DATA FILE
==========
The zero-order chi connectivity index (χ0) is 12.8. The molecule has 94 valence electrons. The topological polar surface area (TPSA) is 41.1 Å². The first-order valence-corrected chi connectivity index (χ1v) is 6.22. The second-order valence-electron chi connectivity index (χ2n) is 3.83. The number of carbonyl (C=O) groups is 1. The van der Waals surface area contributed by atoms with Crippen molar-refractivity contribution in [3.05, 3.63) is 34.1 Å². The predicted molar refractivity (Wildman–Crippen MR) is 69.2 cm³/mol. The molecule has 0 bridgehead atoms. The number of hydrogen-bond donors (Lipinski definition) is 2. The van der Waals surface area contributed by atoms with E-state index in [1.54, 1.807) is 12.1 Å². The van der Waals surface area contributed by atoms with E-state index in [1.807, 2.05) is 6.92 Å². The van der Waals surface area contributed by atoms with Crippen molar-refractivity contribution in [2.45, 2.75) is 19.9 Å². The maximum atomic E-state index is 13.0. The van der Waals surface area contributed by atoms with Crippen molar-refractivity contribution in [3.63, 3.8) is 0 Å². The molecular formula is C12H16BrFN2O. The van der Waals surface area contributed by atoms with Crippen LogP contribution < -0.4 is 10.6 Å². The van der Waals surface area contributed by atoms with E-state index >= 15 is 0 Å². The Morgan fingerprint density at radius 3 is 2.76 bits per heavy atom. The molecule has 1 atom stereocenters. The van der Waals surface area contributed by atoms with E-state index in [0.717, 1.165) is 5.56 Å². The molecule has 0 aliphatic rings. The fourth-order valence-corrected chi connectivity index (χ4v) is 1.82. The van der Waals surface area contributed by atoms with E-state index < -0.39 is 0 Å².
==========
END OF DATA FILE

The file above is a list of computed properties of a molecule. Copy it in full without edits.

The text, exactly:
The zero-order chi connectivity index (χ0) is 12.8. The molecule has 94 valence electrons. The topological polar surface area (TPSA) is 41.1 Å². The first-order valence-corrected chi connectivity index (χ1v) is 6.22. The second-order valence-electron chi connectivity index (χ2n) is 3.83. The number of carbonyl (C=O) groups is 1. The van der Waals surface area contributed by atoms with Crippen molar-refractivity contribution in [3.05, 3.63) is 34.1 Å². The predicted molar refractivity (Wildman–Crippen MR) is 69.2 cm³/mol. The molecule has 0 bridgehead atoms. The number of hydrogen-bond donors (Lipinski definition) is 2. The van der Waals surface area contributed by atoms with E-state index in [1.54, 1.807) is 12.1 Å². The van der Waals surface area contributed by atoms with E-state index in [1.807, 2.05) is 6.92 Å². The van der Waals surface area contributed by atoms with Crippen molar-refractivity contribution in [2.45, 2.75) is 19.9 Å². The maximum atomic E-state index is 13.0. The van der Waals surface area contributed by atoms with Crippen molar-refractivity contribution in [3.63, 3.8) is 0 Å². The molecular formula is C12H16BrFN2O. The van der Waals surface area contributed by atoms with Crippen LogP contribution < -0.4 is 10.6 Å². The van der Waals surface area contributed by atoms with E-state index >= 15 is 0 Å². The Morgan fingerprint density at radius 3 is 2.76 bits per heavy atom. The molecule has 1 atom stereocenters. The van der Waals surface area contributed by atoms with E-state index in [0.717, 1.165) is 5.56 Å². The molecule has 0 aliphatic rings. The fourth-order valence-corrected chi connectivity index (χ4v) is 1.82. The van der Waals surface area contributed by atoms with E-state index < -0.39 is 0 Å².